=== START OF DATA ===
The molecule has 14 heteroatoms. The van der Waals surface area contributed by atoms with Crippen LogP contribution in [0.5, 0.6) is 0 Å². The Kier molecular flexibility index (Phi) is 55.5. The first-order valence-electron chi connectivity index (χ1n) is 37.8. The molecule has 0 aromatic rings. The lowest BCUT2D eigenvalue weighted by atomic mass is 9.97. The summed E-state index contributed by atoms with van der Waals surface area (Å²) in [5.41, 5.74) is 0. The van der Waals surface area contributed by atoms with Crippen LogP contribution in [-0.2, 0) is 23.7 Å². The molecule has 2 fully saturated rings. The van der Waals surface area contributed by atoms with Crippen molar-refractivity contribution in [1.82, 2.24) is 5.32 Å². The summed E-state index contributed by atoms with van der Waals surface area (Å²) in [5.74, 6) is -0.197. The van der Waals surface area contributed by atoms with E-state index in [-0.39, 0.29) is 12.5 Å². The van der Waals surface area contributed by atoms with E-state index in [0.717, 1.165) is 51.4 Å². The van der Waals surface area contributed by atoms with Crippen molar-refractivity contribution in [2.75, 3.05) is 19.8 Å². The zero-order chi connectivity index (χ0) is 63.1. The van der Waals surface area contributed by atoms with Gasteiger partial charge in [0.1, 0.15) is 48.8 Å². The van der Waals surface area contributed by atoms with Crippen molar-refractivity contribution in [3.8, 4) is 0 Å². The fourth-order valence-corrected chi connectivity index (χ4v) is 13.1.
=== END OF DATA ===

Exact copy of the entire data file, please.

The molecule has 14 heteroatoms. The van der Waals surface area contributed by atoms with Crippen LogP contribution in [0.5, 0.6) is 0 Å². The Kier molecular flexibility index (Phi) is 55.5. The first-order valence-electron chi connectivity index (χ1n) is 37.8. The molecule has 0 aromatic rings. The lowest BCUT2D eigenvalue weighted by atomic mass is 9.97. The summed E-state index contributed by atoms with van der Waals surface area (Å²) in [5.41, 5.74) is 0. The van der Waals surface area contributed by atoms with Crippen LogP contribution in [-0.2, 0) is 23.7 Å². The molecule has 2 fully saturated rings. The van der Waals surface area contributed by atoms with Crippen molar-refractivity contribution in [1.82, 2.24) is 5.32 Å². The summed E-state index contributed by atoms with van der Waals surface area (Å²) in [5.74, 6) is -0.197. The van der Waals surface area contributed by atoms with E-state index in [-0.39, 0.29) is 12.5 Å². The van der Waals surface area contributed by atoms with E-state index in [0.717, 1.165) is 51.4 Å². The van der Waals surface area contributed by atoms with Crippen molar-refractivity contribution in [2.75, 3.05) is 19.8 Å². The zero-order chi connectivity index (χ0) is 63.1. The van der Waals surface area contributed by atoms with Gasteiger partial charge in [0.1, 0.15) is 48.8 Å². The van der Waals surface area contributed by atoms with Crippen molar-refractivity contribution in [3.8, 4) is 0 Å². The fourth-order valence-corrected chi connectivity index (χ4v) is 13.1.